A Social Security Administration (SSA) memo states that a conversion of the Social Security program to a new, voluntary system of personal retirement accounts would allow Social Security “to be solvent and to meet its benefit obligations throughout the long-range period 2003 through 2077 and beyond.”
The December 1 memo, addressed to Peter Ferrara, senior policy adviser on Social Security to the Club for Growth, asserts the feasibility of a plan similar to, but far more ambitious than, that proposed by President Bush during the 2000 election.
While running for President, Bush advocated a plan to allow workers to divert up to two percentage points from their 12.4% Social Security tax into private investment accounts. Such accounts’ funds, unlike Social Security contributions, would be like 401(k) accounts in that they would be invested in the private sector and would actually belong to the workers-transferable to their heirs upon death.
This memo extols a plan to divert, on average, a full 6.4% of payroll to such accounts. Although workers could choose to remain in the old Social Security system, the memo notes that “the nature of the plan would provide a high likelihood that available retirement benefits will be more” than Social Security currently pays beneficiaries.
Social Security, begun as a government-backed retirement plan under President Franklin Delano Roosevelt, is headed for a fiscal crisis as the U.S. population ages. Because there are more retirees and proportionally fewer workers than in the past, the payments into the system will fall below disbursements for the first time around 2018, according to the SSA. As the imbalance heightens, Social Security will be bankrupt by 2042, and face an enormous unfunded liability for the future.
Solutions to the problem include cuts in benefit payments, a hike in the retirement age at which payments begin, or a hike in Social Security taxes. Conservatives point to private retirement accounts as a politically feasible fourth option that would increase private investment and savings while allowing Americans to keep more of their own money.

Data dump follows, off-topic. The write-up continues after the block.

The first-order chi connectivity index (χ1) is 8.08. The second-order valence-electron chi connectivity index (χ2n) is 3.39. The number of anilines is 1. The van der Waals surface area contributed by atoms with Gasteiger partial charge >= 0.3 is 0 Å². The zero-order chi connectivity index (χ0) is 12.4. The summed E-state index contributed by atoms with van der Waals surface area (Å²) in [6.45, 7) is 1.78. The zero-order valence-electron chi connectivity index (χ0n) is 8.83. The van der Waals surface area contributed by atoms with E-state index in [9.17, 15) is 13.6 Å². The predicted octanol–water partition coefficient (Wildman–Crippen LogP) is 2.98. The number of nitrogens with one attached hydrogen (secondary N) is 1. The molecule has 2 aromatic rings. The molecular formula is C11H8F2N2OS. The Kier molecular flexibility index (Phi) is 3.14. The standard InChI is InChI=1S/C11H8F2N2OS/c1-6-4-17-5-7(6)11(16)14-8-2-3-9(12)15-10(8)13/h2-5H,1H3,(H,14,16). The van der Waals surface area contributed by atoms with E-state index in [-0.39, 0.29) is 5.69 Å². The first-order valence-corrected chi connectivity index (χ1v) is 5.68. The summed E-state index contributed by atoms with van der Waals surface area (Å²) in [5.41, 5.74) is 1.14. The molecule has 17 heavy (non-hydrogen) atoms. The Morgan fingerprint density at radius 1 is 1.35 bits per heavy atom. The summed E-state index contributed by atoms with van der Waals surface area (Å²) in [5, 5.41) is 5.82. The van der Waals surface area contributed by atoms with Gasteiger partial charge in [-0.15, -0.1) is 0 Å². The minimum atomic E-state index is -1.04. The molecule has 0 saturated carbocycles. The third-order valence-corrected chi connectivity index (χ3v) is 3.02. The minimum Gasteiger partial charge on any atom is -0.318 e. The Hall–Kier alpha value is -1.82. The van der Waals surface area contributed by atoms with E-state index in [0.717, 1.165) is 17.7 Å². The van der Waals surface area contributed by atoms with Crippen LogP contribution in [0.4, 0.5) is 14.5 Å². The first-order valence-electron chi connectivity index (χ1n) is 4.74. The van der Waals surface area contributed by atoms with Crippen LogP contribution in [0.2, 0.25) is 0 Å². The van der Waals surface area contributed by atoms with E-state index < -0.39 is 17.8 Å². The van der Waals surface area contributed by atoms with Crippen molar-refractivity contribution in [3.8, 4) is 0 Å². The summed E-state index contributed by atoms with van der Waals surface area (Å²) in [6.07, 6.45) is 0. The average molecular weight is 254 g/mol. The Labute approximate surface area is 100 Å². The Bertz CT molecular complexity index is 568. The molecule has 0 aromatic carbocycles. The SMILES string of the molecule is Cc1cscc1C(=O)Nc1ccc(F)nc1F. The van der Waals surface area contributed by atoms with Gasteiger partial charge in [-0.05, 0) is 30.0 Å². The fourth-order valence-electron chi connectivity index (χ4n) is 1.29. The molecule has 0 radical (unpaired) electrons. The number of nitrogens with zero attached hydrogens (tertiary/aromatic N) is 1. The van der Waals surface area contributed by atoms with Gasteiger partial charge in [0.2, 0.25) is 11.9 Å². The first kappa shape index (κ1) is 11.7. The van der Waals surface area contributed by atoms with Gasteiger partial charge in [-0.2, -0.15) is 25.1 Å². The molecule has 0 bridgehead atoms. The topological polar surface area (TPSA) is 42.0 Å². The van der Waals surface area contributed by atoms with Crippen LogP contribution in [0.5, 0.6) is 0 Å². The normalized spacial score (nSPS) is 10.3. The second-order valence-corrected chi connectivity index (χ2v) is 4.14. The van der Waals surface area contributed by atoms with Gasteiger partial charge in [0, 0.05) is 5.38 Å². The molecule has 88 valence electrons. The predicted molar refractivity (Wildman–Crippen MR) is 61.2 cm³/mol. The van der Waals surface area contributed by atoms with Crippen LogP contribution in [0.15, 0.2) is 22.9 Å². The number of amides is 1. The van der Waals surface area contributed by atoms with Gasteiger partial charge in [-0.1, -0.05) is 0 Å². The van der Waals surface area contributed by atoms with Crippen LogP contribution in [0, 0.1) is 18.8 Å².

The memo emerged just as Republicans, preparing for this year’s elections, are looking for popular conservative causes to embrace.
Rep. Pat Toomey (R.-Pa.), a leader on the issue of Social Security reform, told HUMAN EVENTS that he plans to use the issue in his high-profile Republican primary campaign against liberal Sen. Arlen Specter (R.-Pa.), who he said is vulnerable on the issue.
“[Specter] has always resisted any idea of reforming Social Security,” said Toomey, who addressed last year’s Conservative Political Action Conference (CPAC) on the issue.
Noting that President Bush’s campaign advisors have recently signaled a willingness to campaign on the issue in this year’s general election, Toomey welcomed the opportunity to campaign in harmony with Bush’s reform message.
“The study done by the Social Security Administration confirmed what we all knew-that this is a very doable project and it has tremendous financial benefits for the long-term solvency of Social Security,” he said.
Although it was once referred to as the “third rail” of politics, the issue of converting Social Security to private accounts took on new life in 2000 when Bush dared to address it extensively, pointing out Social Security’s impending fiscal crisis. After this widespread dissemination of the idea, public opinion polls began to show that most segments of the population-especially younger voters-favor private accounts. A late October Gallup poll showed that 62% of Americans support the conversion to personal retirement accounts.
In 2002, Republican candidates across the country reaped the benefits of Bush’s bold stroke. Social Security reform became an issue in seven different Senate races won by Republicans-including tight contests in Minnesota, New Hampshire, and Colorado-as well as a handful of close House races (see “Election Gives Bush Mandate for Growth”).
The best use of the issue may have been that of now-Sen. Elizabeth Dole (R.-N.C.). Derided by her opponent in a debate for supporting private accounts, Dole held up a blank piece of paper and told the televised audience that it represented her opponent’s plan to save the ailing Social Security system.
Democrats have delayed needed reforms to Social Security for years by stirring fears among senior citizens about changes to the current system. In many past campaigns, they have even accused Republican opponents or Republicans in general of trying to take away senior citizens’ retirement checks.
But 2004 may be an even better year to address the issue head-on in election campaigns. The Democrat presidential nominee-apparent, former Vermont Gov. Howard Dean, famously said in 1995 that he favored cutting Social Security benefits and raising the age at which payments begin.
“The way to balance the budget is for Congress to cut Social Security, move the retirement age to [from 68] to 70, cut defense, Medicare and veterans pensions, while the states cut almost everything else,” Dean said at the time. “It would be tough but we could do it.”
Although he has been careful to back away when confronted by this statement, Dean’s words may make him the Democrat least able to exploit the issue in a general election against President Bush.
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